Posted by News Express | 20 October 2016 | 1,605 times
In an effort to meet part of the pent up demand for foreign exchange by critical sectors of the economy, the Central Bank of Nigeria (CBN) yesterday allocated $314 million to Nigerian banks for onward sale to their customers through Special Secondary Market Intervention Retail Sales (SMIS).
According to a CBN source, the intervention, which was a sixty-day forwards sale, was aimed specifically at meeting the FX payment of matured obligations for the importation of agriculture and industrial raw materials, machineries and equipment as well as spare parts and ticket sale remittances for airlines.
He said in order to ensure that these sectors continue to enjoy the support of the banking system in sourcing raw materials and machinery the chief executives of deposit money banks (DMBs) signed undertakings to open new letters of credit (LCs) equivalent to the amount of forwards receive for each of the sectors.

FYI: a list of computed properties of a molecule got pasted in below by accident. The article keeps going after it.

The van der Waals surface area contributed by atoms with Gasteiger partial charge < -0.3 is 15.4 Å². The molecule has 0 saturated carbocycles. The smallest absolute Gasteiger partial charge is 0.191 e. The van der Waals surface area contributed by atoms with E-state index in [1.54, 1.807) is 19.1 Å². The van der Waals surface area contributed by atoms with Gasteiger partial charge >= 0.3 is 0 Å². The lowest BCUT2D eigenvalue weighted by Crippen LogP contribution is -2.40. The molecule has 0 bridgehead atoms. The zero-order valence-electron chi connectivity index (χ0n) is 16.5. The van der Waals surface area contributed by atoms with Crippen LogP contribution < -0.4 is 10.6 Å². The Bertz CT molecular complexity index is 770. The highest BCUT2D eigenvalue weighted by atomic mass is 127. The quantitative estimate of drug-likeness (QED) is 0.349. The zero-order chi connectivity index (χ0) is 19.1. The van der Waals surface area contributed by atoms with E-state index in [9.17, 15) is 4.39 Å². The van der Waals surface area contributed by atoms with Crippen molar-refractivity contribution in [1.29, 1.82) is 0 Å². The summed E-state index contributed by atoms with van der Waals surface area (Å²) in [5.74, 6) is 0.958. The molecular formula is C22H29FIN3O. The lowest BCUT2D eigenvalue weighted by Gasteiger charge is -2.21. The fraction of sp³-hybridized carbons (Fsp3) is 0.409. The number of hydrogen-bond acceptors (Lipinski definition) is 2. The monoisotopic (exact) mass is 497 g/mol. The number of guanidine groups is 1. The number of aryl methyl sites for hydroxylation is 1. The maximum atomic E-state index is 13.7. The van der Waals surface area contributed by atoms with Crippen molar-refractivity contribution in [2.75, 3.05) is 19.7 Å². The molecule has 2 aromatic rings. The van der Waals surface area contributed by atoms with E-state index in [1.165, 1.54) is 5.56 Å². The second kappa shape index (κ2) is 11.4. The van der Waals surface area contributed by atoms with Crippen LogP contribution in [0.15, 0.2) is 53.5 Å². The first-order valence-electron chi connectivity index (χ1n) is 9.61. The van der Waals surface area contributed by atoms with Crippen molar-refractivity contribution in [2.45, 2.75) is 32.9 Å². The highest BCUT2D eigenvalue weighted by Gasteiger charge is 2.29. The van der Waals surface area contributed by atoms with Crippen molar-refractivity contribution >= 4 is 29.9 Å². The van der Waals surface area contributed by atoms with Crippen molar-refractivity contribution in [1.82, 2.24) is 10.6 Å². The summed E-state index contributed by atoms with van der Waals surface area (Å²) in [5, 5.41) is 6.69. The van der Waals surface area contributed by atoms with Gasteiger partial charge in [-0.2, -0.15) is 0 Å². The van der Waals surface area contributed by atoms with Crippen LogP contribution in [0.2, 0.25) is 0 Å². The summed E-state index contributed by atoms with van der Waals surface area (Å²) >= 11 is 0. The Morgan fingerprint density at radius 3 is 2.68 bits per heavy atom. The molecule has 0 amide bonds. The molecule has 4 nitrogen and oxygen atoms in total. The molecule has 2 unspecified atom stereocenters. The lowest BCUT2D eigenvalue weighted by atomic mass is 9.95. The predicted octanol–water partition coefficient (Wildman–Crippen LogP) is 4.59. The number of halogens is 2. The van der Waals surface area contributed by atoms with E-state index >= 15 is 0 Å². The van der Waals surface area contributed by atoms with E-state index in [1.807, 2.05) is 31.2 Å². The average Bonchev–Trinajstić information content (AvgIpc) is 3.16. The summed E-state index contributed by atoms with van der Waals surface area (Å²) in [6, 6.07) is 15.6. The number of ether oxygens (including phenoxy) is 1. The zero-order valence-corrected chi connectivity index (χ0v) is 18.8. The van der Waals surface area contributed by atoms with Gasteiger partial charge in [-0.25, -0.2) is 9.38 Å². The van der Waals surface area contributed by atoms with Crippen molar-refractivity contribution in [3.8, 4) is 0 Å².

“Therefore, this round of sales was meant to meet both matured obligations and finance new trade LCs,” the senior CBN official informed THISDAY.
At the close of the intervention, he said the CBN received valid application (that is those that met the criteria stipulated in the circular for the auction) amounting to $814,208,535.82. Of this amount, it intervened with the sum of $313,916,711.09.
A sectoral breakdown showed that total demand from the agriculture sector stood at $31,941,640.73, of which 61.73 per cent, or $19,718,153.67 was met by the CBN.
Total demand by airlines was $216,738,717.57, of which 31.91 per cent, or $69,164,224.83 was met; demand for machinery stood at $167,638,045.08, of which 65.09 per cent, or $109,117,686.71 was met; and demand for raw materials of $397,890,132.44, of which 29.13 per cent, or $115,916,711.09 was met.
At the close of trading yesterday, the spot rate of the naira rose to N304.75 to dollar, from $319.75 from the previous day.
On the parallel market, the naira remained stable, selling at N454 to dollar.
•Sourced from THISDAY. Photo shows CBN Headquarters.
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